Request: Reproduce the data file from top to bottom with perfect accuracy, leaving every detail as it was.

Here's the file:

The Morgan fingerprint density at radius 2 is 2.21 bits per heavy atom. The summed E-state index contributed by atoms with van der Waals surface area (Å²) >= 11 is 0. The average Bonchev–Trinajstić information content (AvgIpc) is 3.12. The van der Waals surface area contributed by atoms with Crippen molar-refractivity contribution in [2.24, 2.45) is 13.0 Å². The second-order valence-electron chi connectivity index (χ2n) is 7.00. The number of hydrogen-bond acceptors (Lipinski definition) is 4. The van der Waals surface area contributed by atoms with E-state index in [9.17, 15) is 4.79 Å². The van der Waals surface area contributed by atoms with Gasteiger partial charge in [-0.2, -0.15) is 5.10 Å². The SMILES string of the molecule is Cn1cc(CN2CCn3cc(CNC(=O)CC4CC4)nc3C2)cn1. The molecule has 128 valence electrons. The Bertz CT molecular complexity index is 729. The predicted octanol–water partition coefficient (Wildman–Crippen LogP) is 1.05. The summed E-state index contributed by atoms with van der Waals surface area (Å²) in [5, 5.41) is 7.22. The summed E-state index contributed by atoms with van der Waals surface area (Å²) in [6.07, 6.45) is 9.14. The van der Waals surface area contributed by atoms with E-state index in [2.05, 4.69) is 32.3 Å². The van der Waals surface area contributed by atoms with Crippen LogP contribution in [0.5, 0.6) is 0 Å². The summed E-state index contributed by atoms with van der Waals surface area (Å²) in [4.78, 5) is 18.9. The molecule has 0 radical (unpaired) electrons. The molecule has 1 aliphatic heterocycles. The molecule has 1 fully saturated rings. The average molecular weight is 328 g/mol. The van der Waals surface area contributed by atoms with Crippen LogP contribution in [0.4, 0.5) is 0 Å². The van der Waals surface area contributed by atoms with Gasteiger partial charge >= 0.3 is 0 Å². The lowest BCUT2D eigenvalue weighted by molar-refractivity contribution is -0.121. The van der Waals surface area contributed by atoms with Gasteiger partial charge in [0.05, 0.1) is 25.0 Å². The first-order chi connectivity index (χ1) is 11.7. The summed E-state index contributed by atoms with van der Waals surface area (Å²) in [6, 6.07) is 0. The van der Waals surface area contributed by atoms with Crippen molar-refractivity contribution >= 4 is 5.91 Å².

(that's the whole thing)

The Morgan fingerprint density at radius 2 is 2.21 bits per heavy atom. The summed E-state index contributed by atoms with van der Waals surface area (Å²) >= 11 is 0. The average Bonchev–Trinajstić information content (AvgIpc) is 3.12. The van der Waals surface area contributed by atoms with Crippen molar-refractivity contribution in [2.24, 2.45) is 13.0 Å². The second-order valence-electron chi connectivity index (χ2n) is 7.00. The number of hydrogen-bond acceptors (Lipinski definition) is 4. The van der Waals surface area contributed by atoms with E-state index in [9.17, 15) is 4.79 Å². The van der Waals surface area contributed by atoms with Gasteiger partial charge in [-0.2, -0.15) is 5.10 Å². The SMILES string of the molecule is Cn1cc(CN2CCn3cc(CNC(=O)CC4CC4)nc3C2)cn1. The molecule has 128 valence electrons. The Bertz CT molecular complexity index is 729. The predicted octanol–water partition coefficient (Wildman–Crippen LogP) is 1.05. The summed E-state index contributed by atoms with van der Waals surface area (Å²) in [5, 5.41) is 7.22. The summed E-state index contributed by atoms with van der Waals surface area (Å²) in [6.07, 6.45) is 9.14. The van der Waals surface area contributed by atoms with E-state index in [2.05, 4.69) is 32.3 Å². The van der Waals surface area contributed by atoms with Crippen LogP contribution in [0.5, 0.6) is 0 Å². The summed E-state index contributed by atoms with van der Waals surface area (Å²) in [4.78, 5) is 18.9. The molecule has 0 radical (unpaired) electrons. The molecule has 1 aliphatic heterocycles. The molecule has 1 fully saturated rings. The average molecular weight is 328 g/mol. The van der Waals surface area contributed by atoms with Crippen LogP contribution in [0.4, 0.5) is 0 Å². The van der Waals surface area contributed by atoms with Gasteiger partial charge >= 0.3 is 0 Å². The lowest BCUT2D eigenvalue weighted by molar-refractivity contribution is -0.121. The van der Waals surface area contributed by atoms with Gasteiger partial charge in [0.05, 0.1) is 25.0 Å². The first-order chi connectivity index (χ1) is 11.7. The summed E-state index contributed by atoms with van der Waals surface area (Å²) in [6, 6.07) is 0. The van der Waals surface area contributed by atoms with Crippen molar-refractivity contribution >= 4 is 5.91 Å².